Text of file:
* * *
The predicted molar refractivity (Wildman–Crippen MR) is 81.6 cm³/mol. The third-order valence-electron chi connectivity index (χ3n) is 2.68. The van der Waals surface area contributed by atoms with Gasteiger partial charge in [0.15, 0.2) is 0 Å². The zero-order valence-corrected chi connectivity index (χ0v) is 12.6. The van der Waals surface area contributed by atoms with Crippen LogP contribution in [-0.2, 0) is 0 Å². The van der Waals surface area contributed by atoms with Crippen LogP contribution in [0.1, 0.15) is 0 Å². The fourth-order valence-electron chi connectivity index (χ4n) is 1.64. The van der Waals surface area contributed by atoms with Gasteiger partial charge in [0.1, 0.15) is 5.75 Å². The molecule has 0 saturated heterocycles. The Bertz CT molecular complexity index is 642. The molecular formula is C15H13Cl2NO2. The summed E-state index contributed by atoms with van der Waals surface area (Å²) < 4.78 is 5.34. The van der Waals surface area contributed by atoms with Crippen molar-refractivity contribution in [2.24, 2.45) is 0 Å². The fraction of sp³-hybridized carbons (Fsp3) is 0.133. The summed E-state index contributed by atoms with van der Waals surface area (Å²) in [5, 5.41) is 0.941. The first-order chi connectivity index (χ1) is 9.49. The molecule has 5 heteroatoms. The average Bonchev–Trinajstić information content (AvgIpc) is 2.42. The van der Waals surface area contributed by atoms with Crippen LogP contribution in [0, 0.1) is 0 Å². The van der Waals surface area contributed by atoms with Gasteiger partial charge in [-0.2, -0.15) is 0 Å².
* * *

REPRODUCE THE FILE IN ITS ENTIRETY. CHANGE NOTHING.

The predicted molar refractivity (Wildman–Crippen MR) is 81.6 cm³/mol. The third-order valence-electron chi connectivity index (χ3n) is 2.68. The van der Waals surface area contributed by atoms with Gasteiger partial charge in [0.15, 0.2) is 0 Å². The zero-order valence-corrected chi connectivity index (χ0v) is 12.6. The van der Waals surface area contributed by atoms with Crippen LogP contribution in [-0.2, 0) is 0 Å². The van der Waals surface area contributed by atoms with Crippen LogP contribution in [0.1, 0.15) is 0 Å². The fourth-order valence-electron chi connectivity index (χ4n) is 1.64. The van der Waals surface area contributed by atoms with Gasteiger partial charge in [0.1, 0.15) is 5.75 Å². The molecule has 0 saturated heterocycles. The Bertz CT molecular complexity index is 642. The molecular formula is C15H13Cl2NO2. The summed E-state index contributed by atoms with van der Waals surface area (Å²) < 4.78 is 5.34. The van der Waals surface area contributed by atoms with Crippen molar-refractivity contribution in [2.24, 2.45) is 0 Å². The fraction of sp³-hybridized carbons (Fsp3) is 0.133. The summed E-state index contributed by atoms with van der Waals surface area (Å²) in [5, 5.41) is 0.941. The first-order chi connectivity index (χ1) is 9.49. The molecule has 5 heteroatoms. The average Bonchev–Trinajstić information content (AvgIpc) is 2.42. The van der Waals surface area contributed by atoms with Crippen LogP contribution in [0, 0.1) is 0 Å². The van der Waals surface area contributed by atoms with Gasteiger partial charge in [-0.2, -0.15) is 0 Å².